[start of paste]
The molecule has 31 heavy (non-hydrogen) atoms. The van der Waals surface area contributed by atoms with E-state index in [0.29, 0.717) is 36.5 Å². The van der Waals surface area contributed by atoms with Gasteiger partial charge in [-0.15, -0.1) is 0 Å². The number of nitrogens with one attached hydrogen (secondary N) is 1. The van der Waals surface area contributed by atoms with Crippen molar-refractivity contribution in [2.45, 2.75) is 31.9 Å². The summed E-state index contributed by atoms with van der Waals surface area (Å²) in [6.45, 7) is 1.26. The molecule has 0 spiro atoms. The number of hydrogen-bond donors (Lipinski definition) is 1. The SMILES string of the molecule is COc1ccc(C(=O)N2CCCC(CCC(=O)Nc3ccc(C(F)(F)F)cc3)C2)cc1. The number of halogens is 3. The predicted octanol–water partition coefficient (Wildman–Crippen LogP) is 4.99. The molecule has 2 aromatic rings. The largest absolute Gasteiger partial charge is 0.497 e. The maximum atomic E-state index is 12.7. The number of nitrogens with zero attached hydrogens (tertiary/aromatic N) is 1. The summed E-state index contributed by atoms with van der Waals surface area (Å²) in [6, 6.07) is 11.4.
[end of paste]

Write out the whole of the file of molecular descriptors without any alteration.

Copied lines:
The molecule has 31 heavy (non-hydrogen) atoms. The van der Waals surface area contributed by atoms with E-state index in [0.29, 0.717) is 36.5 Å². The van der Waals surface area contributed by atoms with Gasteiger partial charge in [-0.15, -0.1) is 0 Å². The number of nitrogens with one attached hydrogen (secondary N) is 1. The van der Waals surface area contributed by atoms with Crippen molar-refractivity contribution in [2.45, 2.75) is 31.9 Å². The summed E-state index contributed by atoms with van der Waals surface area (Å²) in [6.45, 7) is 1.26. The molecule has 0 spiro atoms. The number of hydrogen-bond donors (Lipinski definition) is 1. The SMILES string of the molecule is COc1ccc(C(=O)N2CCCC(CCC(=O)Nc3ccc(C(F)(F)F)cc3)C2)cc1. The number of halogens is 3. The predicted octanol–water partition coefficient (Wildman–Crippen LogP) is 4.99. The molecule has 2 aromatic rings. The largest absolute Gasteiger partial charge is 0.497 e. The maximum atomic E-state index is 12.7. The number of nitrogens with zero attached hydrogens (tertiary/aromatic N) is 1. The summed E-state index contributed by atoms with van der Waals surface area (Å²) in [6, 6.07) is 11.4.